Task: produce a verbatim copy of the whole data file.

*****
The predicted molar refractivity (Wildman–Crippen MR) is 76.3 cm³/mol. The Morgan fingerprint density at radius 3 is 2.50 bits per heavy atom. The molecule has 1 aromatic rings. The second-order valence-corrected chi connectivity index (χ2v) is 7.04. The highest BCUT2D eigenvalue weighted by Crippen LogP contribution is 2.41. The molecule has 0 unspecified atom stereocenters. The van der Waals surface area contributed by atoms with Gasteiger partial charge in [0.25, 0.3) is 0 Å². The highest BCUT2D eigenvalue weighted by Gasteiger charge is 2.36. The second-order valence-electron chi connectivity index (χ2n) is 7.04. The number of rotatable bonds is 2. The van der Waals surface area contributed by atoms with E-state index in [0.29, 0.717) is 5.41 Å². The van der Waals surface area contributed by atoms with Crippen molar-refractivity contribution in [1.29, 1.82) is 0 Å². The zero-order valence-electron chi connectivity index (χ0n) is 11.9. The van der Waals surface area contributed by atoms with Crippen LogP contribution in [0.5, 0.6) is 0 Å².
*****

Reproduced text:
The predicted molar refractivity (Wildman–Crippen MR) is 76.3 cm³/mol. The Morgan fingerprint density at radius 3 is 2.50 bits per heavy atom. The molecule has 1 aromatic rings. The second-order valence-corrected chi connectivity index (χ2v) is 7.04. The highest BCUT2D eigenvalue weighted by Crippen LogP contribution is 2.41. The molecule has 0 unspecified atom stereocenters. The van der Waals surface area contributed by atoms with Gasteiger partial charge in [0.25, 0.3) is 0 Å². The highest BCUT2D eigenvalue weighted by Gasteiger charge is 2.36. The second-order valence-electron chi connectivity index (χ2n) is 7.04. The number of rotatable bonds is 2. The van der Waals surface area contributed by atoms with E-state index in [0.29, 0.717) is 5.41 Å². The van der Waals surface area contributed by atoms with Crippen molar-refractivity contribution in [1.29, 1.82) is 0 Å². The zero-order valence-electron chi connectivity index (χ0n) is 11.9. The van der Waals surface area contributed by atoms with Crippen LogP contribution in [0.5, 0.6) is 0 Å².